Almost half of employees in the South East believe their employers should do more to tackle loneliness and mental health problems in the workplace, a new survey has revealed.
The research from TotalJobs found that a quarter of employees in the South East are considering quitting their jobs due to loneliness.
Half admitted to feeling lonely at work, but a third of those surveyed admitted that they did not confide in anyone about their mental health.
Pressure and not fitting in with work colleagues were found to be among the leading causes of loneliness at work.
Half of employees said their employees were not doing enough to combat loneliness.
A spokesman from TotalJobs said: “These findings should highlight a cause for concern for colleagues and employers alike, as the issue is having a detrimental impact on workers’ mental health and wellbeing in the workplace, a place in which many spend most of their time.
“It is evident that workplace loneliness still carries a stigma and more needs to be done to encourage workers to have open conversations about loneliness in their places of work.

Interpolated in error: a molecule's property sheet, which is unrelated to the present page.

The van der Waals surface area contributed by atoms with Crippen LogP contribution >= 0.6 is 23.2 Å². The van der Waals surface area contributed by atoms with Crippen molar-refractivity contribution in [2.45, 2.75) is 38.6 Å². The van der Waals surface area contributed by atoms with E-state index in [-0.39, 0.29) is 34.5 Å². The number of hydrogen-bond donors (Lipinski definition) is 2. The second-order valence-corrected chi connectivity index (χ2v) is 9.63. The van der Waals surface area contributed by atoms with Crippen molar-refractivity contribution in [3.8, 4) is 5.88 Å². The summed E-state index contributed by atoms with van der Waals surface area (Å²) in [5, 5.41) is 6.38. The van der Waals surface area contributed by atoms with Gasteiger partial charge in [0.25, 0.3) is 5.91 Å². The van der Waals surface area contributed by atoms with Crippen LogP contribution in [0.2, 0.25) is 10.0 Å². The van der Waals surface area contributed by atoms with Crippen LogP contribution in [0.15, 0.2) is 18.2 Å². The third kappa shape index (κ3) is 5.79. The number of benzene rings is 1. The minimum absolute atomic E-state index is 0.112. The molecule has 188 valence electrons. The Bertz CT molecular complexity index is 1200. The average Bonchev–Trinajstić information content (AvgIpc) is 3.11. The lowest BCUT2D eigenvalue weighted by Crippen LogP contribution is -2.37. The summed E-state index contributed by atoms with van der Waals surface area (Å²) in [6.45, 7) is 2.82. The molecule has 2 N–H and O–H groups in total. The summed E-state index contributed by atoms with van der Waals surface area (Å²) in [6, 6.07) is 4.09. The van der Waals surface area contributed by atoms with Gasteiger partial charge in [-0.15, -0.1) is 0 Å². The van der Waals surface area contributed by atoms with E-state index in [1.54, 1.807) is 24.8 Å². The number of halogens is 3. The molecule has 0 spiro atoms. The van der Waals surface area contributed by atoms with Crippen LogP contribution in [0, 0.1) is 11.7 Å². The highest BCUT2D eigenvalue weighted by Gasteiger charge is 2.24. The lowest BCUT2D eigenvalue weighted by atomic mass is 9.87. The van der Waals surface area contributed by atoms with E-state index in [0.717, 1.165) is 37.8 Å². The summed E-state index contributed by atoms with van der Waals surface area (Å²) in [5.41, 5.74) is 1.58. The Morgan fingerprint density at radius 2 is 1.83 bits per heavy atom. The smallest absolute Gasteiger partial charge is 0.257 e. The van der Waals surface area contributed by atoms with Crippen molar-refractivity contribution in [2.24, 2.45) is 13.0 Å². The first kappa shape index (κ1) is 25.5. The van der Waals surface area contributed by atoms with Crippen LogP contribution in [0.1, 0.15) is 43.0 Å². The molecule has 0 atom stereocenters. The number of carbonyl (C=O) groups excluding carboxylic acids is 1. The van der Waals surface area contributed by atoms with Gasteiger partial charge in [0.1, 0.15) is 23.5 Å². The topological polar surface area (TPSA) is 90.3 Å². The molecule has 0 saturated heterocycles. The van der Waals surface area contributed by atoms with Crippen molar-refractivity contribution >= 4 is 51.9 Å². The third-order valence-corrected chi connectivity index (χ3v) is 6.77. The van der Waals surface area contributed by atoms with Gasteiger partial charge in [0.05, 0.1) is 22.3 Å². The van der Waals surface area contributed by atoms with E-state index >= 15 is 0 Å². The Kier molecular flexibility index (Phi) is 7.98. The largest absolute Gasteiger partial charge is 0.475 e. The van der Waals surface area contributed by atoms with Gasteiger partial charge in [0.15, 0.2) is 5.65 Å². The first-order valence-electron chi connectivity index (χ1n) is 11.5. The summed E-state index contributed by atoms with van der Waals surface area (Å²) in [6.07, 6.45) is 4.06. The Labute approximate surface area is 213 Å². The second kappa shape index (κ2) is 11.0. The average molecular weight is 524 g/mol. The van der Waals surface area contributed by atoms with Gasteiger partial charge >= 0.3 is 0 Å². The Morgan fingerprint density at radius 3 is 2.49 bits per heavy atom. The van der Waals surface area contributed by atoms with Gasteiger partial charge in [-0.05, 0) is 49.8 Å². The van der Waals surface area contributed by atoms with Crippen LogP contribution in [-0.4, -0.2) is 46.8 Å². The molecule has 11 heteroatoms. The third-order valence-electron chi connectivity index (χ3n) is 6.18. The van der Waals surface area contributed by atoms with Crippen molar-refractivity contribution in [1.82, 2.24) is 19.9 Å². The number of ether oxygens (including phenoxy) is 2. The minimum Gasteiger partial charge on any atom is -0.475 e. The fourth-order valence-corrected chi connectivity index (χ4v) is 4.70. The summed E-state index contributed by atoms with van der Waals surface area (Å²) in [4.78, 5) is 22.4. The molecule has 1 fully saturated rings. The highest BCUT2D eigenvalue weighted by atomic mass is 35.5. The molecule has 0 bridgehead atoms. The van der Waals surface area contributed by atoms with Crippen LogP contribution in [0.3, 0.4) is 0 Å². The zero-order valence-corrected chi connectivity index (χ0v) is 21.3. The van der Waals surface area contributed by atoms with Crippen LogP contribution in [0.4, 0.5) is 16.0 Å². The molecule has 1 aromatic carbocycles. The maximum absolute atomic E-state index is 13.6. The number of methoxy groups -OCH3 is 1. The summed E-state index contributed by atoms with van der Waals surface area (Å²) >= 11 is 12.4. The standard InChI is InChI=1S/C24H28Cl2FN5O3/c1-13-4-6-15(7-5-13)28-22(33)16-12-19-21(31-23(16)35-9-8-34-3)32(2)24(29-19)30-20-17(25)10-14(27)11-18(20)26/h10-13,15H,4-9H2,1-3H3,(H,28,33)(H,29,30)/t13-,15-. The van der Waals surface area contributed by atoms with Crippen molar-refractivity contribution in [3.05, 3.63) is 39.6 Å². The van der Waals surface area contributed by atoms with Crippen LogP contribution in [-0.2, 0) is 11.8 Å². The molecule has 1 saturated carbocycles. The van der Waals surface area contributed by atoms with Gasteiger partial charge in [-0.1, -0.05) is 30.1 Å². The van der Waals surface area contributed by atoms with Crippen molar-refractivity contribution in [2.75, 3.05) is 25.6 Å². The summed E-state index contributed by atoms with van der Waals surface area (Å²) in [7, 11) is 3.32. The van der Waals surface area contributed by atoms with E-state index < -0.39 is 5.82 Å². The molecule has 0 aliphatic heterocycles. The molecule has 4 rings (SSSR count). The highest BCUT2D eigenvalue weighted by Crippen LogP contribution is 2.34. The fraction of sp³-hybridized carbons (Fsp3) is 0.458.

“We would strongly encourage men and women, millennials and boomers, to confide in someone about their loneliness, whether inside or outside of work.
“Talking to someone can help you to feel less lonely.
“Equally, we would urge employers to be proactive in putting measures in place so those suffering with loneliness in the workplace, have a network of people and tools to support them.”
Emma Mamo, Head of Workplace Wellbeing at Mind said: “Staying silent is one of the worst things people in difficulty can do.
“Opening up to a colleague about how they’re feeling can help them feel more relaxed about chatting to a manager.
“Even if they don’t want to speak about it then, you’ve let them know you care and will be there for them when the time is right.”